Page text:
13. It baffles me that we now have school 'managers' who can't/won't source supply teachers directly. We seemed to have heard a lot about payscales but yet we're ok with schools allowing agencies to fleece supply teachers for each day we work. I'm not getting paid in accordance to what the payscales say I should get.
    Thankyou again R13, I just wish more HTs (especially those who work together with agencies) will enlighten me as to why exactly do we need agencies? From the bottom up I consider agencies as part of the rot plaguing our profession.
     
  14. What was actually wrong with the old system that WORKED?
    Fully registered, fully qualified supply teachers enroled on the LEA's register of fully accredited and ECRB checked and certified teachers PLUS peer assessed and performance managed by the senior teachers at the school?
    All this at <u>minimal cost</u> to the LEA, many admitting to &pound;25,000 approx/annum for admin charges? [Freedom of Information ACT] and actually no cost to the LEA school???!! All teachers on the same payroll...[​IMG] No professional disunity?
    All this replaced by hugely profiteering, corrupt and exploitative agencies...David Miliband, Michael Gove what areyou doing about it? NOTHING!
     
  15. PLUS the current ridiculous and extremely costly situation of all manner of unqualified staff in schools with all kinds of ridiculous job roles/titles: "learning mentors", HLSA, LSA, TA, HLTA, CS, SCS ("specialist cover supervisor", LS ("learning supervisor"), EI (exam invigilator) etc etc etc etc etc etc etc etc..........when most of this was actually done by qualified TEACHERS and SLT members????? Do we need that many unqualified staff in schools, all salaried??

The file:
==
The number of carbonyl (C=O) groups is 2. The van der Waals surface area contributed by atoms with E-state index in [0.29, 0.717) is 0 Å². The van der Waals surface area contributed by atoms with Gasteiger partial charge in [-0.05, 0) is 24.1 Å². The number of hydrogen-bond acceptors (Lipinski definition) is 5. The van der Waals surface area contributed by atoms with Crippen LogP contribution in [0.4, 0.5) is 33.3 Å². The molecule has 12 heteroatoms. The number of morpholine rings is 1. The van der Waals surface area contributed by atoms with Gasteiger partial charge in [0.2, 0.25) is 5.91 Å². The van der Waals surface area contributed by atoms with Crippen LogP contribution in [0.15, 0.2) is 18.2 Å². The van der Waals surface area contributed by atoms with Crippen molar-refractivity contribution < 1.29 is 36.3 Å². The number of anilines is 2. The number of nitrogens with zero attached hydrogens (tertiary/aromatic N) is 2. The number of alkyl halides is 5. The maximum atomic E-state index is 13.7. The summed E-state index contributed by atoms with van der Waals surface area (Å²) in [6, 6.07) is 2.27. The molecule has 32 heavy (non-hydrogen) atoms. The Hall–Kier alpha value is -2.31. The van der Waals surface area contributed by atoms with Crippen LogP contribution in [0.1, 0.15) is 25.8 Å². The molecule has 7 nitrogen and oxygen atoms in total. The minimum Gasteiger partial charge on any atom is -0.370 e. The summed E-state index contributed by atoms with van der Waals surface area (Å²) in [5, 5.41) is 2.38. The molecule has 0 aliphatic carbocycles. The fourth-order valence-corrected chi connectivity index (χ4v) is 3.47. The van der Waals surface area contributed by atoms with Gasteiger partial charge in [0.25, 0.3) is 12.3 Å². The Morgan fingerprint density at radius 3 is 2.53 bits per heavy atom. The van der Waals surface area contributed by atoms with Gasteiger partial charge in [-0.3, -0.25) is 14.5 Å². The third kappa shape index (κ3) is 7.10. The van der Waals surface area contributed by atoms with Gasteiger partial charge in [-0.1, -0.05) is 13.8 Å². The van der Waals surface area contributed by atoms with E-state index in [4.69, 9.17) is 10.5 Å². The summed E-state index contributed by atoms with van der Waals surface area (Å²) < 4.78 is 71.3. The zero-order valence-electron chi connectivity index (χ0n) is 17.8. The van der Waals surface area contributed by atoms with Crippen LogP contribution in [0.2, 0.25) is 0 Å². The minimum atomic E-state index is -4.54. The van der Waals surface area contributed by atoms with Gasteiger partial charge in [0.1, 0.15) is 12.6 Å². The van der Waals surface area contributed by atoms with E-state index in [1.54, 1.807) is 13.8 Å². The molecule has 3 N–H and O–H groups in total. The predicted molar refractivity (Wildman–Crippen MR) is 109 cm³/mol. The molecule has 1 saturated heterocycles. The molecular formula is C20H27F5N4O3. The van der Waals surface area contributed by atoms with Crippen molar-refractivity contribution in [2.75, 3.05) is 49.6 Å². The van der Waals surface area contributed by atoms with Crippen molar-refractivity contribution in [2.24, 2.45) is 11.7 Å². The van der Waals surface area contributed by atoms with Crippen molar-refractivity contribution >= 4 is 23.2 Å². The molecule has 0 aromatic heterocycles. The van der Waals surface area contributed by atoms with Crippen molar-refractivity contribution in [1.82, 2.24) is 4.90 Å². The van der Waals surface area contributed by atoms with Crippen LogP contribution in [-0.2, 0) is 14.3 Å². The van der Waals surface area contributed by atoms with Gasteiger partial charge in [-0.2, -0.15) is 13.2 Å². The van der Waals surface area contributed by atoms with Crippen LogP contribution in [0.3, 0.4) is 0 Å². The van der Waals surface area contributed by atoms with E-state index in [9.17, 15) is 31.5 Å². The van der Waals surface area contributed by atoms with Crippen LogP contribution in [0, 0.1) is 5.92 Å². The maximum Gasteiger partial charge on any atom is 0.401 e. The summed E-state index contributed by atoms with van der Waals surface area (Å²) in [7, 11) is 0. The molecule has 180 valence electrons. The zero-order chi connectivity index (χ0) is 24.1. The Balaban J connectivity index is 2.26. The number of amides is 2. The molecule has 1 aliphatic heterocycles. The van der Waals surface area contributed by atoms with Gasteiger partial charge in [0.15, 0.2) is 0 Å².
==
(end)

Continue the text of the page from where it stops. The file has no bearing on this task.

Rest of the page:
16. Perhaps a stuffed gorilla seated at the former teacher's desk and an ongoing MS Powerpont presentation of lesson objectives, questions and answers given with a synthetic pretimed explanatory voice...??? OR all pupils seated at computer screens dooooodling/amending digital images of Michael Gove for the art class? Very cheap?
    ARE OFSTED turning a blind eye to what is clearly UNACCEPTABLE practice??? Can they be that abusive to the educational rights of every pupil to be TAUGHT PROPERLY IN EVERY Lesson in all classes?